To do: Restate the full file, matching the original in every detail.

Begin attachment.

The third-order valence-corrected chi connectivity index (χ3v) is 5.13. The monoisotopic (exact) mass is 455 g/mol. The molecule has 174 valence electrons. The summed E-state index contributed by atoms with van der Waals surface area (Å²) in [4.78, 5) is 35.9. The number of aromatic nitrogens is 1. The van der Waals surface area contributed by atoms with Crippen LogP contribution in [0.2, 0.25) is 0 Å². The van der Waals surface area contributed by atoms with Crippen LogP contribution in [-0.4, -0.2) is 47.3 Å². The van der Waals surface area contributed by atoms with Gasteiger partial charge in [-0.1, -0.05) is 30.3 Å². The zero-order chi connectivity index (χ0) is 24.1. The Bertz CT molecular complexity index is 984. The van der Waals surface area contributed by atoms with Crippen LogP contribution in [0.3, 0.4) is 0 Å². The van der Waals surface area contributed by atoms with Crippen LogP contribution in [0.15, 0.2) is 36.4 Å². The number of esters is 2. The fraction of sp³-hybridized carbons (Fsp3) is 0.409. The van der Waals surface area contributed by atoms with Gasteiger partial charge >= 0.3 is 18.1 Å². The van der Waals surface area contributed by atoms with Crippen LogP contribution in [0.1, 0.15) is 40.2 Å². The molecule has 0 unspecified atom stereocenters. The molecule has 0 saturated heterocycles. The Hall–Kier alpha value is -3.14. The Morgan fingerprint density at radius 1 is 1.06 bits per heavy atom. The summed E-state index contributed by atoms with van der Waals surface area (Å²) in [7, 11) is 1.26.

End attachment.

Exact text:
The third-order valence-corrected chi connectivity index (χ3v) is 5.13. The monoisotopic (exact) mass is 455 g/mol. The molecule has 174 valence electrons. The summed E-state index contributed by atoms with van der Waals surface area (Å²) in [4.78, 5) is 35.9. The number of aromatic nitrogens is 1. The van der Waals surface area contributed by atoms with Crippen LogP contribution in [0.2, 0.25) is 0 Å². The van der Waals surface area contributed by atoms with Crippen LogP contribution in [-0.4, -0.2) is 47.3 Å². The van der Waals surface area contributed by atoms with Gasteiger partial charge in [-0.1, -0.05) is 30.3 Å². The zero-order chi connectivity index (χ0) is 24.1. The Bertz CT molecular complexity index is 984. The van der Waals surface area contributed by atoms with Crippen LogP contribution in [0.3, 0.4) is 0 Å². The van der Waals surface area contributed by atoms with Crippen LogP contribution in [0.15, 0.2) is 36.4 Å². The number of esters is 2. The fraction of sp³-hybridized carbons (Fsp3) is 0.409. The van der Waals surface area contributed by atoms with Gasteiger partial charge >= 0.3 is 18.1 Å². The van der Waals surface area contributed by atoms with Crippen LogP contribution in [0.1, 0.15) is 40.2 Å². The molecule has 0 unspecified atom stereocenters. The molecule has 0 saturated heterocycles. The Hall–Kier alpha value is -3.14. The Morgan fingerprint density at radius 1 is 1.06 bits per heavy atom. The summed E-state index contributed by atoms with van der Waals surface area (Å²) in [7, 11) is 1.26.